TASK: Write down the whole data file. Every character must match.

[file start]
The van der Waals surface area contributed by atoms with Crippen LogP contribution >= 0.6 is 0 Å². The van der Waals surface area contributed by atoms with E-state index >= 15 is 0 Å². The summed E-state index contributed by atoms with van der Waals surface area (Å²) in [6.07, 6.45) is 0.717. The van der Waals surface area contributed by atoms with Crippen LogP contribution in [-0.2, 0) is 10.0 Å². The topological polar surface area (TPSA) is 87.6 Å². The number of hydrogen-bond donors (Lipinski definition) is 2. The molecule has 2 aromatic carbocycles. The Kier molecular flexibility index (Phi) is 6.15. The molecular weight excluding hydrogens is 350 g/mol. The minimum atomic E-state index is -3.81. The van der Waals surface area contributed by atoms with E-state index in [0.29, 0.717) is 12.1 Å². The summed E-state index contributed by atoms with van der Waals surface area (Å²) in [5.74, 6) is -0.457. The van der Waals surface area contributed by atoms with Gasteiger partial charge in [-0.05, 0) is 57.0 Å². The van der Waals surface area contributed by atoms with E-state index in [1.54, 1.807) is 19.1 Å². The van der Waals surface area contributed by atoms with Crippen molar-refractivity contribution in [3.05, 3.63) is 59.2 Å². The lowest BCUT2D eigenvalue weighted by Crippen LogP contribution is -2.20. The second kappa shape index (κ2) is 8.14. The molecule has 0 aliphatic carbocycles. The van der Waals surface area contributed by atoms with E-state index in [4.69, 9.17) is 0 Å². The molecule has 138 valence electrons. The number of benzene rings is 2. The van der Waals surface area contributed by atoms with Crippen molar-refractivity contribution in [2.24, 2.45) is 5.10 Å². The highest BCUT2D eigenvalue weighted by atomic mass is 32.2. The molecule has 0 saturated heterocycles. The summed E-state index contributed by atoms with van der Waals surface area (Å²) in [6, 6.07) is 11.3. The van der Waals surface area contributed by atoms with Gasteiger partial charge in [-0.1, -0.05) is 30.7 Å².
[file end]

The van der Waals surface area contributed by atoms with Crippen LogP contribution >= 0.6 is 0 Å². The van der Waals surface area contributed by atoms with E-state index >= 15 is 0 Å². The summed E-state index contributed by atoms with van der Waals surface area (Å²) in [6.07, 6.45) is 0.717. The van der Waals surface area contributed by atoms with Crippen LogP contribution in [-0.2, 0) is 10.0 Å². The topological polar surface area (TPSA) is 87.6 Å². The number of hydrogen-bond donors (Lipinski definition) is 2. The molecule has 2 aromatic carbocycles. The Kier molecular flexibility index (Phi) is 6.15. The molecular weight excluding hydrogens is 350 g/mol. The minimum atomic E-state index is -3.81. The van der Waals surface area contributed by atoms with E-state index in [0.29, 0.717) is 12.1 Å². The summed E-state index contributed by atoms with van der Waals surface area (Å²) in [5.74, 6) is -0.457. The van der Waals surface area contributed by atoms with Gasteiger partial charge in [-0.05, 0) is 57.0 Å². The van der Waals surface area contributed by atoms with E-state index in [1.54, 1.807) is 19.1 Å². The van der Waals surface area contributed by atoms with Crippen molar-refractivity contribution in [3.05, 3.63) is 59.2 Å². The lowest BCUT2D eigenvalue weighted by Crippen LogP contribution is -2.20. The second kappa shape index (κ2) is 8.14. The molecule has 0 aliphatic carbocycles. The van der Waals surface area contributed by atoms with E-state index in [4.69, 9.17) is 0 Å². The molecule has 138 valence electrons. The number of benzene rings is 2. The van der Waals surface area contributed by atoms with Crippen molar-refractivity contribution in [2.24, 2.45) is 5.10 Å². The highest BCUT2D eigenvalue weighted by atomic mass is 32.2. The molecule has 0 saturated heterocycles. The summed E-state index contributed by atoms with van der Waals surface area (Å²) in [6, 6.07) is 11.3. The van der Waals surface area contributed by atoms with Gasteiger partial charge in [-0.1, -0.05) is 30.7 Å².